Classic Tabby

There is a cat who lurks by the jungle that encloses the pool here. He is a silvery brown, and his stripes wind curled butterflies over his flanks. I see him sometimes when I go out to do the laundry. He will sit and regard me if I stand and regard him, but if either of us moves, the other vanishes.

I saw him today, my laundry basket in hand.

“Hello cat,” I called to him, and he watched attentively as I separated my zippered clothing from un.

“Did you know that the House passed CISPA today?”

He stares at me.

“Or that a fertilizer plant near Waco, Texas exploded after a fire? Or that there was a bombing at the Boston Marathon?”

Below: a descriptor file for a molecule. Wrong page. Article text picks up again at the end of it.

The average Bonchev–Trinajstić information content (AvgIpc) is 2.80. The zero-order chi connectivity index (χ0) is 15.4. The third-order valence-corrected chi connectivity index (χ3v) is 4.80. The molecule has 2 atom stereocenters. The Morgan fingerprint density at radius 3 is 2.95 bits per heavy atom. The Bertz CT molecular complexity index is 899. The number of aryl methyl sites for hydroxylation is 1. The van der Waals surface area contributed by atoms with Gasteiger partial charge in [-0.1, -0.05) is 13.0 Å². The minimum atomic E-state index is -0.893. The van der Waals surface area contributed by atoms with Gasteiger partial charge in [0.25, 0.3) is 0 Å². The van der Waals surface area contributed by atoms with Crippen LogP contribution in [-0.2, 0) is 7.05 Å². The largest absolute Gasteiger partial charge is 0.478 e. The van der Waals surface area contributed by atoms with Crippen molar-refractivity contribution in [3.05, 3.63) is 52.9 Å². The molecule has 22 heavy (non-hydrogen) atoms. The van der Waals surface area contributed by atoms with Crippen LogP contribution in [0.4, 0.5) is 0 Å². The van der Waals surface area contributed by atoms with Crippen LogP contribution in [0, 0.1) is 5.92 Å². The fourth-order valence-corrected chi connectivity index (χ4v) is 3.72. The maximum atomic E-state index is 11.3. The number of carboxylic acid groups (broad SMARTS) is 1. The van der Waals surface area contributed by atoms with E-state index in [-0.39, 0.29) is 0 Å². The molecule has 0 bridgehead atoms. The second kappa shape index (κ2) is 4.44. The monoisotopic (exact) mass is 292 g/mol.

But he is a cat, and he blinks in that way that cats have, eyes scrinched, that we could anthropomorphize into annoyance. It’s more than likely contented.

“People keep talking at me about these things as if there’s something else I can do about this stuff,” I tell him, and he rolls over onto his side in a puddle of sunlight. I go on, “I don’t have any money. I called my congressmen. I live here, not there. I try to buy local organic food so they don’t need those chemical fertilizers.”

My wash is in and spinning. It is a task unrelated to the rest of the world. I don’t think Barnard’s Star gives a fuck if I have clean things to wear.

I sit down on one of the deck chairs not far from the cat, but not close either. I don’t offer to pet him, but he purrs anyway.

And that’s the thing. He purrs anyway.

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